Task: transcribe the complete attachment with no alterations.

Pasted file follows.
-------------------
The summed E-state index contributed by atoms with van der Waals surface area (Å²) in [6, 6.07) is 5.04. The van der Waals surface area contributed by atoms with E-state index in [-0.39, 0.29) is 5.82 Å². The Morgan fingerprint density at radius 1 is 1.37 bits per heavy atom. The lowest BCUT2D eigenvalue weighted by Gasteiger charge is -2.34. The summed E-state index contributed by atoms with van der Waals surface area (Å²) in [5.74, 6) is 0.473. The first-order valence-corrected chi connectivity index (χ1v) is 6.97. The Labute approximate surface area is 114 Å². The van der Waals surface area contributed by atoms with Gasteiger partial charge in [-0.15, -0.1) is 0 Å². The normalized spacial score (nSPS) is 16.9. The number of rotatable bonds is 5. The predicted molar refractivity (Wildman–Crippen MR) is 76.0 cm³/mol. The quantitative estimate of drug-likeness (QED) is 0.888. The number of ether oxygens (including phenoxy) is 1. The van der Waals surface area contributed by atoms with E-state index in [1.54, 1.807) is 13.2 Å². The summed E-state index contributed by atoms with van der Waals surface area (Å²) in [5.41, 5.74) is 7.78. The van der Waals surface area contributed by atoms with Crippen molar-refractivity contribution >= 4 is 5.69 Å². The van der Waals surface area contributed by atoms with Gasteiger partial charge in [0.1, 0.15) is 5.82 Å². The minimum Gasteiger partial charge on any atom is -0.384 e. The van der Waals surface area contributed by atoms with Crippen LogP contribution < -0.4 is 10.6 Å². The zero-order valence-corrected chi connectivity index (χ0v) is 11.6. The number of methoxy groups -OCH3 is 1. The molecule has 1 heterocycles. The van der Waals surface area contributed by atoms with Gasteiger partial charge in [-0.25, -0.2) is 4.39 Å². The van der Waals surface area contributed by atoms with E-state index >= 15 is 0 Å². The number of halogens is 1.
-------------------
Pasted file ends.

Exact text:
The summed E-state index contributed by atoms with van der Waals surface area (Å²) in [6, 6.07) is 5.04. The van der Waals surface area contributed by atoms with E-state index in [-0.39, 0.29) is 5.82 Å². The Morgan fingerprint density at radius 1 is 1.37 bits per heavy atom. The lowest BCUT2D eigenvalue weighted by Gasteiger charge is -2.34. The summed E-state index contributed by atoms with van der Waals surface area (Å²) in [5.74, 6) is 0.473. The first-order valence-corrected chi connectivity index (χ1v) is 6.97. The Labute approximate surface area is 114 Å². The van der Waals surface area contributed by atoms with Gasteiger partial charge in [-0.15, -0.1) is 0 Å². The normalized spacial score (nSPS) is 16.9. The number of rotatable bonds is 5. The predicted molar refractivity (Wildman–Crippen MR) is 76.0 cm³/mol. The quantitative estimate of drug-likeness (QED) is 0.888. The number of ether oxygens (including phenoxy) is 1. The van der Waals surface area contributed by atoms with E-state index in [1.54, 1.807) is 13.2 Å². The summed E-state index contributed by atoms with van der Waals surface area (Å²) in [5.41, 5.74) is 7.78. The van der Waals surface area contributed by atoms with Crippen molar-refractivity contribution >= 4 is 5.69 Å². The van der Waals surface area contributed by atoms with Gasteiger partial charge in [0.1, 0.15) is 5.82 Å². The minimum Gasteiger partial charge on any atom is -0.384 e. The van der Waals surface area contributed by atoms with Crippen LogP contribution < -0.4 is 10.6 Å². The zero-order valence-corrected chi connectivity index (χ0v) is 11.6. The number of methoxy groups -OCH3 is 1. The molecule has 1 heterocycles. The van der Waals surface area contributed by atoms with Gasteiger partial charge in [-0.25, -0.2) is 4.39 Å². The van der Waals surface area contributed by atoms with E-state index >= 15 is 0 Å². The number of halogens is 1.